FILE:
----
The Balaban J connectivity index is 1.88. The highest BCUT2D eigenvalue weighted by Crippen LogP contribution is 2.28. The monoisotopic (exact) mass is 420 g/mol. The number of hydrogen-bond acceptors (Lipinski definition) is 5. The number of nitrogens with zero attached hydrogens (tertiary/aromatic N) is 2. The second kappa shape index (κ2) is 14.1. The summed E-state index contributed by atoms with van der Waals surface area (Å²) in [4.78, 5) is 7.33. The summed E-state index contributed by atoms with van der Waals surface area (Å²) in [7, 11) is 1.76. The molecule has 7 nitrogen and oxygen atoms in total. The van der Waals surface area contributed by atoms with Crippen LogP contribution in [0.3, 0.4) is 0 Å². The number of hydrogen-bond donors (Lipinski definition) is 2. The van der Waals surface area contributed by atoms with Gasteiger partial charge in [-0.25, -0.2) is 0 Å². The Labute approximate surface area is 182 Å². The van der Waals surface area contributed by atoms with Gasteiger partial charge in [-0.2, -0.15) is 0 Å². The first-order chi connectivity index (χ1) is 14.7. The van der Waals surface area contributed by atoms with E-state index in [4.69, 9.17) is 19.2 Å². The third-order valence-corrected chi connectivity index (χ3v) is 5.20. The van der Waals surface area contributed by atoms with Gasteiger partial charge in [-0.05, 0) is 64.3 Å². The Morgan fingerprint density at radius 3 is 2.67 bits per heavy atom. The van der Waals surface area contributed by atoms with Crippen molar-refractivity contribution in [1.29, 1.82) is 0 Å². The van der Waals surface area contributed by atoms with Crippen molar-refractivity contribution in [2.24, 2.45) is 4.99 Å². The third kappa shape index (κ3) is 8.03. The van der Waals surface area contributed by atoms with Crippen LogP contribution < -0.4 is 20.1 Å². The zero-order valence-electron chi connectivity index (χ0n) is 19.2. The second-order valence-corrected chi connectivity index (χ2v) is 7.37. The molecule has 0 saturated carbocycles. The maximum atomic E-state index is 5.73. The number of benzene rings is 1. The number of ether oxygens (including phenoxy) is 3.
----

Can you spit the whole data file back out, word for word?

The Balaban J connectivity index is 1.88. The highest BCUT2D eigenvalue weighted by Crippen LogP contribution is 2.28. The monoisotopic (exact) mass is 420 g/mol. The number of hydrogen-bond acceptors (Lipinski definition) is 5. The number of nitrogens with zero attached hydrogens (tertiary/aromatic N) is 2. The second kappa shape index (κ2) is 14.1. The summed E-state index contributed by atoms with van der Waals surface area (Å²) in [4.78, 5) is 7.33. The summed E-state index contributed by atoms with van der Waals surface area (Å²) in [7, 11) is 1.76. The molecule has 7 nitrogen and oxygen atoms in total. The van der Waals surface area contributed by atoms with Crippen LogP contribution in [0.3, 0.4) is 0 Å². The number of hydrogen-bond donors (Lipinski definition) is 2. The van der Waals surface area contributed by atoms with Gasteiger partial charge in [-0.25, -0.2) is 0 Å². The Labute approximate surface area is 182 Å². The van der Waals surface area contributed by atoms with Gasteiger partial charge in [-0.2, -0.15) is 0 Å². The first-order chi connectivity index (χ1) is 14.7. The van der Waals surface area contributed by atoms with E-state index in [4.69, 9.17) is 19.2 Å². The third-order valence-corrected chi connectivity index (χ3v) is 5.20. The van der Waals surface area contributed by atoms with Gasteiger partial charge in [-0.05, 0) is 64.3 Å². The Morgan fingerprint density at radius 3 is 2.67 bits per heavy atom. The van der Waals surface area contributed by atoms with Crippen molar-refractivity contribution in [1.29, 1.82) is 0 Å². The van der Waals surface area contributed by atoms with Crippen molar-refractivity contribution in [2.24, 2.45) is 4.99 Å². The third kappa shape index (κ3) is 8.03. The van der Waals surface area contributed by atoms with Crippen LogP contribution < -0.4 is 20.1 Å². The zero-order valence-electron chi connectivity index (χ0n) is 19.2. The second-order valence-corrected chi connectivity index (χ2v) is 7.37. The molecule has 0 saturated carbocycles. The maximum atomic E-state index is 5.73. The number of benzene rings is 1. The number of ether oxygens (including phenoxy) is 3.